Itís been a long timeÖ you thought I left you

Thursday, August 21, 2008

Itís actually been quite awhile since I wrote the last diary entry, and in that time, I really have been busy. I am trying to negotiate several business deals, have attended a very nice event in Baltimore (The Baltimore Chefs and Wine Extravaganza; or something like that), been to at least four wine tastings, and discovered and tried some new things. And of course, I made a lot of connections along the way.

For the last two weeks, I have been inundated with things, so I have been lax in adding reviews, but I did add three of them yesterday. I am thinking about adding another aspect to look at wine on the site, and I will have the figured out by the end of today and implement it by Monday. Additionally, I have been thinking to move back the contest drawing date to the beginning of November, as to also promote the website while I am at the Congressional Black Caucus this September.

But the biggest thing has been in having the attitude to keep going on no matter what. As I said before, this is a totally independent effort, for which it is being funded out of pocket, and thatís not always an easy thing, especially when one is not rich and has no patrons; maybe Iíll have to start putting my photography out there again.

However, I did receive a good feeling that I was still doing the right thing, while stopping in on a bartender that I know last night. The plan was for me and another bartender to hang out at a new restaurant called Maia, which is located in Villanova, PA. Another bartender that we know and love currently works there. The dťcor of this place is fantastic, both inside and outside, and itís in a great location; right at the intersection of two major thorofares. As I perused the wine list, I was surprised to see that they had Ironstone Obsession Symphony, a lovely sweet wine that I have been drinking for at least five to six years. In fact, this was only the second place for me to ever see it carried. I was introduced to another former co-worker of Timmyís, and we got into a nice conversation of wines, what the place he works at carries, and I gave him some good suggestions and resources of some other things. By the end of my time there, I had also connected with Rich Furino, the general manager of Sullivanís steakhouse. I canít remember how our conversation started, but it was a good one nonetheless, comprising talk of a very good Masi Amarone, other Masi wines (I just happened across their Modello Bianco Delle Venezie) such as their Masianco and their Campofiorin (it needs another five years of aging in the bottle). We talked of dessert wines, and of what each other did, and exchanged business cards.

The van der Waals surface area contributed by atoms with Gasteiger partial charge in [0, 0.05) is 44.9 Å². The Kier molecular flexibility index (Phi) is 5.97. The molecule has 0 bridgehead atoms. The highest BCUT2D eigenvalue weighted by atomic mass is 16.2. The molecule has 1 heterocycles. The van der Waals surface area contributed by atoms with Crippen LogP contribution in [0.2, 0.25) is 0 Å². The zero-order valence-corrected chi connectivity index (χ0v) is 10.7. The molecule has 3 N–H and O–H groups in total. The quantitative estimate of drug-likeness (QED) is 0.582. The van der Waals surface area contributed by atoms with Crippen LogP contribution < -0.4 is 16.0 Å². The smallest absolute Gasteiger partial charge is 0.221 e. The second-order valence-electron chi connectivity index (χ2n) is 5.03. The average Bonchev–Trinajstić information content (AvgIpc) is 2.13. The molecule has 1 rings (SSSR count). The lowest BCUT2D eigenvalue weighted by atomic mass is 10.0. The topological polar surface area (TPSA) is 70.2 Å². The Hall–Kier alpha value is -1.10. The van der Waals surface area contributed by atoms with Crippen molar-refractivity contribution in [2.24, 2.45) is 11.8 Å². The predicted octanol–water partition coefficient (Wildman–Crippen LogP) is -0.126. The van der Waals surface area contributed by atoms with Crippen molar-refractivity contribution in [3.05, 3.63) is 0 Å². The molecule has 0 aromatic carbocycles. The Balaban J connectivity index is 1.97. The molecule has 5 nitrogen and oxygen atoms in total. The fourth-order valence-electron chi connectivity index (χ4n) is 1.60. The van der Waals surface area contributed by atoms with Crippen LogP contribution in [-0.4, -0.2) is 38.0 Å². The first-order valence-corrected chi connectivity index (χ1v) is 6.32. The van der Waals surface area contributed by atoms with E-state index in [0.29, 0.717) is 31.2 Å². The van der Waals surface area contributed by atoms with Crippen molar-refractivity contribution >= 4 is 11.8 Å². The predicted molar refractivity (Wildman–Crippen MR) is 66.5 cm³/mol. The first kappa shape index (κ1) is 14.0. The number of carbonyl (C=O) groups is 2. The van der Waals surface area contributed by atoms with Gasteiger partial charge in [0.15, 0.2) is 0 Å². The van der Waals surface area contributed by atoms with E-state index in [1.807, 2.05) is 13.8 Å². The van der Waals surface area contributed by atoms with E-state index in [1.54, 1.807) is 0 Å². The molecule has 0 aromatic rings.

In that time at Maia, I felt a renewed sense of purpose in what I am doing, or attempting to do, or slowly accomplishing, whatever you want to call it. It was great to be able to just sit there and talk to people in regards to wine, and our choices and loves, regardless of race, sex, color, creed, gender or agenda, which is what I want a lot of us to feel and do, no matter what we are.

After that, I took a drive down to Panorama and had a couple of glasses of vino and chatted with the bartender and the owner. While at the bar, I happened across a couple that contained/featured a woman who used to bartend at Panorama herself. Our connection was a wine from Australia called Lilly Pilly, which I had never heard of, but when looking at it on the menu, it said that it was a noble wine. I remarked that I had just written an article on dessert wines and guessed that that must have been the noble rot method. She replied that the Australians canít necessarily be trusted in their labeling system, and identified the two wines on the list from there that did use the noble rot method (for those that donít know, it is a way to remove water from a dessert wine i

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Our Mission: The Black Winer strives to expose African Americans [and others] to wines, without the flair, stuffiness, and airs of elitism and snobbery that you get from sommeliers and high level wine enthusiasts. We believe in finding something that you like the taste of, outside of the basic brands that you have been force-fed over the years through a combination of ethnically targeted advertising, and what people in your family have historically been drinking.

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